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Title: An evaluation of NOM precursors and bromide ion in the formation of haloacetic acids (HAAs) in water treatment
Author: Huang, Jin
ISNI:       0000 0004 2683 429X
Awarding Body: Imperial College London
Current Institution: Imperial College London
Date of Award: 2010
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Haloacetic acids (HAAs) are a group of disinfection by-products (DBPs) found in drinking water which are regulated in the USA but not yet in the EU. Epidemiology tests have shown that they may have carcinogenic and mutagenic effects on human beings. HAAs are produced during the disinfection process from the use of chlorination and they may persist during water distribution and finally reach the customers’ tap at concentrations of concern. The formation of HAAs arises from the reaction between precursor material – principally natural organic matter (NOM) – and chlorine, and the species and amount of HAAs produced depends on the nature of the NOM and the reaction conditions, such as the temperature, chlorine dose, pH, and the presence of bromide. NOM is a heterogeneous mixture of numerous organic molecules originating from aquagenic and pedogenic sources, and its content changes significantly with water source, and temporarily for a given water source. Due to the complex properties of NOM, no conclusive connections have been established between the properties of precursor materials and HAA formation (compound yield or individual species distribution). The thesis provides details of a new-developed fractionation method that has been used to characterise NOM obtained from natural waters. This method can effectively reveal the effect of seasonal variation and traditional treatment on NOM properties. The reactivity of each organic fraction in terms of HAA formation, seasonal variation and treatment efficiency has also been studied and is discussed in the thesis. Algae represent an important component of NOM, and as such algae species can also be responsible for the formation of HAAs. The thesis describes an extensive study of two prominent algae species in terms of their role in producing trihalomethane (THM) and HAA compounds, and their productivity in comparison with other organic precursors. Finally, the presence of bromide ion in source water leads to formation of brominated HAA species during chlorination which are believed to be of greater toxicological significance than non-brominated species. This thesis summarises an experimental investigation of the fundamental role of bromide in HAA formation and the relationship with initial NOM concentration and chlorine dose.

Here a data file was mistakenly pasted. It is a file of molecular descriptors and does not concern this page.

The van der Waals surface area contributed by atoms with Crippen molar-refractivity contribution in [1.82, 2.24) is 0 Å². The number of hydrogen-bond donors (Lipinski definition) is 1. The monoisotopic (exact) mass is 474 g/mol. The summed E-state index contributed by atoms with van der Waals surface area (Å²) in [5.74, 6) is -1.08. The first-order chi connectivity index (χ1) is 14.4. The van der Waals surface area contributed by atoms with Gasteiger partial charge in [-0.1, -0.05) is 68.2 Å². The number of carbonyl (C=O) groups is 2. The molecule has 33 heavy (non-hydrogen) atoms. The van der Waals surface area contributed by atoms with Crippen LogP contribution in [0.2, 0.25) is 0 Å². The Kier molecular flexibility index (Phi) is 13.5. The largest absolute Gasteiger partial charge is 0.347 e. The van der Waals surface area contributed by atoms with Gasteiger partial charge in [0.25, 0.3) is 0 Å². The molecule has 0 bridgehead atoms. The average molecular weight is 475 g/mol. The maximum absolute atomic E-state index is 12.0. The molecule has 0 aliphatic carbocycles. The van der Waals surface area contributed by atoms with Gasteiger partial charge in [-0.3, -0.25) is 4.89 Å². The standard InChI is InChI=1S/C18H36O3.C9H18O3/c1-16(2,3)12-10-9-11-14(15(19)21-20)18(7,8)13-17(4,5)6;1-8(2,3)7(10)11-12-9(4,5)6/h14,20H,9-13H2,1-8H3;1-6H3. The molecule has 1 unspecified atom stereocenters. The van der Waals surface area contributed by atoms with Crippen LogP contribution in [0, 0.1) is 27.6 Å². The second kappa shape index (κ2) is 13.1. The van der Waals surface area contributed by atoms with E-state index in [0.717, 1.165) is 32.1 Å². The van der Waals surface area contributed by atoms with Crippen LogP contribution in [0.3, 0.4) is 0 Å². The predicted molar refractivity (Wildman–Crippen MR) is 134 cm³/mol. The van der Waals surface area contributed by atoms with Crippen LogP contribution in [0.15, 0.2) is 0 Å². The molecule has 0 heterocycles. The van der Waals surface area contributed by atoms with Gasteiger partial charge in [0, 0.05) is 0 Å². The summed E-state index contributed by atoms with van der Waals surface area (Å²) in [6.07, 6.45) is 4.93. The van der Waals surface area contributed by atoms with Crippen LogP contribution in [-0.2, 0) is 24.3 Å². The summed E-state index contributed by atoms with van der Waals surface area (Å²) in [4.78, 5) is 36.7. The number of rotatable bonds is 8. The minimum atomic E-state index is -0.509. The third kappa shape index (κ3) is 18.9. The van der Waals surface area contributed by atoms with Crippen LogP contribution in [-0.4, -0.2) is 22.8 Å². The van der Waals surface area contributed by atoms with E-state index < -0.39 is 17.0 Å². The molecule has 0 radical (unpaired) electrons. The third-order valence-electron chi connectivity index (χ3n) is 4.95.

Supervisor: Graham, Nigel Sponsor: EPSRC ; Drinking Water Inspectorate (DWI) ; Anglian Water
Qualification Name: Thesis (Ph.D.) Qualification Level: Doctoral